I very seldom write an article that spans across my Grandma Chronicles and professional -Nonprofit Blogs. But once in a while inspiration hits and out comes a blog post such as this one. It It is being published at The Grandma Chronicles and Nonprofit Capacity Building. The question is: “Should you and nonprofits get involved with mentoring?” It actually can be a lot of work to get started and sustained and takes a very strong leader who inspires, has good organization and is willing to work hard on the project for it to work. Sounds a bit discouraging, doesn’t it? But is it worth it? The answer is a resounding yes!
|Two of my sisters that I spent most of the day with on our recent trip to Broadway. Here they are on the PATH on our way into NYC|
First, the source of inspiration for this post. I am involved with the mentoring program at my high school, St. Vincent Academy in Newark, NJ. As a participant it is very easy and I just get to enjoy myself. But the leader of this program does an incredible amount of research, planning, budgeting, encouraging mentors, arranging group tours and making it happen. Twice a year, mentors – alumnae and members of the Advisory Board – go on trips with an equal number of girls who are currently high school students at St. Vincent’s. The alumnae usually range from those who are out of high school for 10 years to over 50 years.
Once a year we go to a Broadway show with dinner and on another day – one that is not a school day - we go on a full day outing that our leader, Mary Gannon, has arranged. We have gone to Yankee Stadium, the Botanical Gardens, museums, a Coast Guard station complete with touring two Coast guard boats and more. Mary always includes some browsing/shopping times which girls of all ages love and a morning and afternoon activity. Sometimes there’s a bonus like bowling or riding a merry go round.
We often get looks because we seem like an unusual group. There appears to be an almost equal number of older white women and mostly minority young women. We don’t look like a standard school trip because we are just all socializing together rather than being adult chaperones and students. There are also too many adults to just be chaperones. Sometimes someone will look for a few moments and then ask – “What kind of a group are you anyway?” We talk about careers, our families, raising families and having careers or being active with volunteering. We also get questions about what the prom was like back then and learn about what it is like now. Some of our mentors were star basketball players in their day and that always makes for an interesting conversation. If you need it, it’s a good opportunity to get a little smart phone tutoring. Did we have some of the older teachers? Some of us were students with one of their teachers. It is always the best day ever.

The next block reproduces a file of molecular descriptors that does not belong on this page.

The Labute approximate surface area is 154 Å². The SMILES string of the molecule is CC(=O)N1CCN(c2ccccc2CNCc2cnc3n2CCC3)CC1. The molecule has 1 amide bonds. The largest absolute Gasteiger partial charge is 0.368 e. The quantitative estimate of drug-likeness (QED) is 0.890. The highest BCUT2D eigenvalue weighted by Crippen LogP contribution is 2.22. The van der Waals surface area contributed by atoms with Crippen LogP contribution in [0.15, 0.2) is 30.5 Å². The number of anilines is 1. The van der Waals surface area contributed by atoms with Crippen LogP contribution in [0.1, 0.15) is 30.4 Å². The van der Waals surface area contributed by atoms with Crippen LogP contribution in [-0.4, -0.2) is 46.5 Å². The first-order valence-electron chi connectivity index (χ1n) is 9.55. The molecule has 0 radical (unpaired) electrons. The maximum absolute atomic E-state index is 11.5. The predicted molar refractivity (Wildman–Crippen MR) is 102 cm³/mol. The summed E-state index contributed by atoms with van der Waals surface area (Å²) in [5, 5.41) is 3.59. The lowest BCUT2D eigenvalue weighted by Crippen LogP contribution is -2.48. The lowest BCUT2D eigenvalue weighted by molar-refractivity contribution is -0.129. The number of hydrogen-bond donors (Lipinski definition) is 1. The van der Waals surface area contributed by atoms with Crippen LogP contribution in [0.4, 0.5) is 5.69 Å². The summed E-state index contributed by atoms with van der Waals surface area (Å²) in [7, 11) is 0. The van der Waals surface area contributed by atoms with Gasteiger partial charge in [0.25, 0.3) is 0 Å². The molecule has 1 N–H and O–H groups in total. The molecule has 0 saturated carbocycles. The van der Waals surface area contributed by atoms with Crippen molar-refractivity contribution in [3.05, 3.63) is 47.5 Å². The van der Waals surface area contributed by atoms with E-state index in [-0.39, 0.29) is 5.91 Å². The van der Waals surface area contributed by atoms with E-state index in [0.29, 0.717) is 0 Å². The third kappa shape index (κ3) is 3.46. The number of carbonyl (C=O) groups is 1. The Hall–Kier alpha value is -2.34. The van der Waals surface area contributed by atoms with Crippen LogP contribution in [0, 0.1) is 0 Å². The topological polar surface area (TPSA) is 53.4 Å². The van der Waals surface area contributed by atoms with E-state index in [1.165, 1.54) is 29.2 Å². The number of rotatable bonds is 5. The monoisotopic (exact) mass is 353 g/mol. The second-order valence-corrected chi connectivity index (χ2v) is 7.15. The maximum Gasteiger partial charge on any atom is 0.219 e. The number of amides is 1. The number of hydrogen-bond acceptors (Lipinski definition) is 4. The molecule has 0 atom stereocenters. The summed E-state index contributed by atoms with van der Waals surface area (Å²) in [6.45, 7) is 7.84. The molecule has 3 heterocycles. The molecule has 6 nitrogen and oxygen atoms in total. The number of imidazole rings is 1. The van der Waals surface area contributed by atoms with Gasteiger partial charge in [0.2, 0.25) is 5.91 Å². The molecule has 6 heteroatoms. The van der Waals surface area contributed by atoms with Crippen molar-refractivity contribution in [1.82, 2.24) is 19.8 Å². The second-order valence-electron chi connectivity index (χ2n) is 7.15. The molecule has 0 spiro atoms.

Mentoring doesn’t have to be based on tutoring, leadership development, careers or some other focused goal. I do and like that kind of mentoring too. But this bonding with girls that I have so much in common with and yet have differences with has something so special about it. I can’t find the few words to capture it. But we cross generations, cultures and economics and explore our common experience. They are interested in our past and we are interested in their future. Colleges and careers enter into easy conversation – not formal counseling.
I am looking forward to getting involved with a more formal mentoring program at St. Vincent’s but this will always be one of my favorite things to do.
So….Grandparents and nonprofits. I urge you to get involved in mentoring. It doesn’t have to be a formal focused program. It is not just rewarding – it is fun and will lead to new friendships that you never imagined. If you don’t know of a local program think about started one at a local nonprofit. I can’t just say, “Oh, it’s easy.” But I can say, “It’s well worth it.”
If you are interested in starting a mentoring program there are excellent resources available. Probably the best known is the National Mentoring Partnership – found online at http://www.mentoring.org/. They have remarkable resources and a huge network available to help you find a program near you or to start and sustain a program. Check it out.
My grandson, Zach, is three years old. Those of you who read this blog know that he is the joy of my life. I am also enjoying my time spent with teenagers. It is very different being in a mentoring role than an authority role. Even if you are busy, I highly recommend checking out mentoring opportunities. And please do share your mentoring activities with us by leaving your comments.